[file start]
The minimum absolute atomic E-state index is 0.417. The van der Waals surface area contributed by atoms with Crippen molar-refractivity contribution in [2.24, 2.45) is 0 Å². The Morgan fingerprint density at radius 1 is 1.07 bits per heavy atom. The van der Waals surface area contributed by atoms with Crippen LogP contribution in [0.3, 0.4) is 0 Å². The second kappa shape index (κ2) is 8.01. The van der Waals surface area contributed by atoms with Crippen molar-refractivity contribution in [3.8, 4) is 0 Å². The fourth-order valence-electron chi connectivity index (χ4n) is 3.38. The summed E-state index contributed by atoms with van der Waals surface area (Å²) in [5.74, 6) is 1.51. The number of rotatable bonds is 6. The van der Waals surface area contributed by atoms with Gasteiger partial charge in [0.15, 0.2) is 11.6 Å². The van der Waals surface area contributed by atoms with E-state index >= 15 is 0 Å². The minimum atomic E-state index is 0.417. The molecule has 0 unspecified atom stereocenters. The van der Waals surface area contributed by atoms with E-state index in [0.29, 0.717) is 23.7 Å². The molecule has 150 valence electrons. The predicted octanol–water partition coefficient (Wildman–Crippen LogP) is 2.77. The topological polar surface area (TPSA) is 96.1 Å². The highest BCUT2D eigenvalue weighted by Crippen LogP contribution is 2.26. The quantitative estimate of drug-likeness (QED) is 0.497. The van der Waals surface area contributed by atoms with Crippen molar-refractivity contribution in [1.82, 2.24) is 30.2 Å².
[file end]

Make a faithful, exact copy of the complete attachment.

The minimum absolute atomic E-state index is 0.417. The van der Waals surface area contributed by atoms with Crippen molar-refractivity contribution in [2.24, 2.45) is 0 Å². The Morgan fingerprint density at radius 1 is 1.07 bits per heavy atom. The van der Waals surface area contributed by atoms with Crippen LogP contribution in [0.3, 0.4) is 0 Å². The second kappa shape index (κ2) is 8.01. The van der Waals surface area contributed by atoms with Crippen molar-refractivity contribution in [3.8, 4) is 0 Å². The fourth-order valence-electron chi connectivity index (χ4n) is 3.38. The summed E-state index contributed by atoms with van der Waals surface area (Å²) in [5.74, 6) is 1.51. The number of rotatable bonds is 6. The van der Waals surface area contributed by atoms with Gasteiger partial charge in [0.15, 0.2) is 11.6 Å². The van der Waals surface area contributed by atoms with E-state index >= 15 is 0 Å². The minimum atomic E-state index is 0.417. The molecule has 0 unspecified atom stereocenters. The van der Waals surface area contributed by atoms with E-state index in [0.29, 0.717) is 23.7 Å². The molecule has 150 valence electrons. The predicted octanol–water partition coefficient (Wildman–Crippen LogP) is 2.77. The topological polar surface area (TPSA) is 96.1 Å². The highest BCUT2D eigenvalue weighted by Crippen LogP contribution is 2.26. The quantitative estimate of drug-likeness (QED) is 0.497. The van der Waals surface area contributed by atoms with Crippen molar-refractivity contribution in [1.82, 2.24) is 30.2 Å².